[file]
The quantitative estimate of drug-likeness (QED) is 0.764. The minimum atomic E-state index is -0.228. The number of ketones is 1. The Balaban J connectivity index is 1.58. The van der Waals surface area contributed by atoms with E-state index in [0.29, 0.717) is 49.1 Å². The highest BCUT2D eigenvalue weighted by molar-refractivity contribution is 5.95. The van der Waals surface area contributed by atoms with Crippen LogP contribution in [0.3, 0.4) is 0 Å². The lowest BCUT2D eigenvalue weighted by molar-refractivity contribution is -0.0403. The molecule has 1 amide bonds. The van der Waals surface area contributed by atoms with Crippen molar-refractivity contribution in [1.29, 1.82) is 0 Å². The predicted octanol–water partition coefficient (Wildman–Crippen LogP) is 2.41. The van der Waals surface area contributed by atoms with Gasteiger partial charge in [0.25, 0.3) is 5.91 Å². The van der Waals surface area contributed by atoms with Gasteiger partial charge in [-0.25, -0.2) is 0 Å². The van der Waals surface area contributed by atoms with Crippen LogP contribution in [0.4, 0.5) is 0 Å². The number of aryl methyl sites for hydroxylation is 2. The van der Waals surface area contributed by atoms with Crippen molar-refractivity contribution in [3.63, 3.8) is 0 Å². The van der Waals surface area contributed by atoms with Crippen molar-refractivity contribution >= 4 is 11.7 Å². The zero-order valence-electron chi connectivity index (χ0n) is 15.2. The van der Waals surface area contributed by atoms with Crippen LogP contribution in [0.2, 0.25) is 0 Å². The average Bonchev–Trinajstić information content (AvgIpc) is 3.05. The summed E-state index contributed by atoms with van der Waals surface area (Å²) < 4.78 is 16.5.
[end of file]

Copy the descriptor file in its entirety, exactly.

The quantitative estimate of drug-likeness (QED) is 0.764. The minimum atomic E-state index is -0.228. The number of ketones is 1. The Balaban J connectivity index is 1.58. The van der Waals surface area contributed by atoms with E-state index in [0.29, 0.717) is 49.1 Å². The highest BCUT2D eigenvalue weighted by molar-refractivity contribution is 5.95. The van der Waals surface area contributed by atoms with Crippen LogP contribution in [0.3, 0.4) is 0 Å². The lowest BCUT2D eigenvalue weighted by molar-refractivity contribution is -0.0403. The molecule has 1 amide bonds. The van der Waals surface area contributed by atoms with Crippen molar-refractivity contribution in [1.29, 1.82) is 0 Å². The predicted octanol–water partition coefficient (Wildman–Crippen LogP) is 2.41. The van der Waals surface area contributed by atoms with Gasteiger partial charge in [0.25, 0.3) is 5.91 Å². The van der Waals surface area contributed by atoms with Gasteiger partial charge in [-0.25, -0.2) is 0 Å². The van der Waals surface area contributed by atoms with Crippen LogP contribution in [0.4, 0.5) is 0 Å². The number of aryl methyl sites for hydroxylation is 2. The van der Waals surface area contributed by atoms with Crippen molar-refractivity contribution in [3.63, 3.8) is 0 Å². The van der Waals surface area contributed by atoms with Crippen molar-refractivity contribution >= 4 is 11.7 Å². The zero-order valence-electron chi connectivity index (χ0n) is 15.2. The van der Waals surface area contributed by atoms with Crippen LogP contribution in [0.2, 0.25) is 0 Å². The average Bonchev–Trinajstić information content (AvgIpc) is 3.05. The summed E-state index contributed by atoms with van der Waals surface area (Å²) < 4.78 is 16.5.